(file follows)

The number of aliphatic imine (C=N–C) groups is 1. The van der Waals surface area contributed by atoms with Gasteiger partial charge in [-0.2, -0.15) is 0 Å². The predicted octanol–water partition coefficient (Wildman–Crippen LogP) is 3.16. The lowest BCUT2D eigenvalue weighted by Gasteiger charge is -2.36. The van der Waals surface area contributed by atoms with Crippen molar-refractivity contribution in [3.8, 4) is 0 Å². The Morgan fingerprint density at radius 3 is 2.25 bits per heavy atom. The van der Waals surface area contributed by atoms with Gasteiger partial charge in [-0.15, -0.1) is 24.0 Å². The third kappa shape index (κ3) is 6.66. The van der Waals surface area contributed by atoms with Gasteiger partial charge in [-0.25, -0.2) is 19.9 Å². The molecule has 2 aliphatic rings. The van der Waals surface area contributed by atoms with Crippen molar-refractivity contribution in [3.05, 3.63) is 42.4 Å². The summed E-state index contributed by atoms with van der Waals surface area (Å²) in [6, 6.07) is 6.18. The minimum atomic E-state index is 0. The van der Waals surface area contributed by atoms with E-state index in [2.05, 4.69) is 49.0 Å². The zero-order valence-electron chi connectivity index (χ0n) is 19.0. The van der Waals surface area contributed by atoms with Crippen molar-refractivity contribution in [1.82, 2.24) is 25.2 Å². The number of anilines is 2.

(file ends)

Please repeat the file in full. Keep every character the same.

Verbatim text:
The number of aliphatic imine (C=N–C) groups is 1. The van der Waals surface area contributed by atoms with Gasteiger partial charge in [-0.2, -0.15) is 0 Å². The predicted octanol–water partition coefficient (Wildman–Crippen LogP) is 3.16. The lowest BCUT2D eigenvalue weighted by Gasteiger charge is -2.36. The van der Waals surface area contributed by atoms with Crippen molar-refractivity contribution in [3.8, 4) is 0 Å². The Morgan fingerprint density at radius 3 is 2.25 bits per heavy atom. The van der Waals surface area contributed by atoms with Gasteiger partial charge in [-0.15, -0.1) is 24.0 Å². The third kappa shape index (κ3) is 6.66. The van der Waals surface area contributed by atoms with Gasteiger partial charge in [-0.25, -0.2) is 19.9 Å². The molecule has 2 aliphatic rings. The van der Waals surface area contributed by atoms with Crippen molar-refractivity contribution in [3.05, 3.63) is 42.4 Å². The summed E-state index contributed by atoms with van der Waals surface area (Å²) in [6, 6.07) is 6.18. The minimum atomic E-state index is 0. The van der Waals surface area contributed by atoms with E-state index in [2.05, 4.69) is 49.0 Å². The zero-order valence-electron chi connectivity index (χ0n) is 19.0. The van der Waals surface area contributed by atoms with Crippen molar-refractivity contribution in [1.82, 2.24) is 25.2 Å². The number of anilines is 2.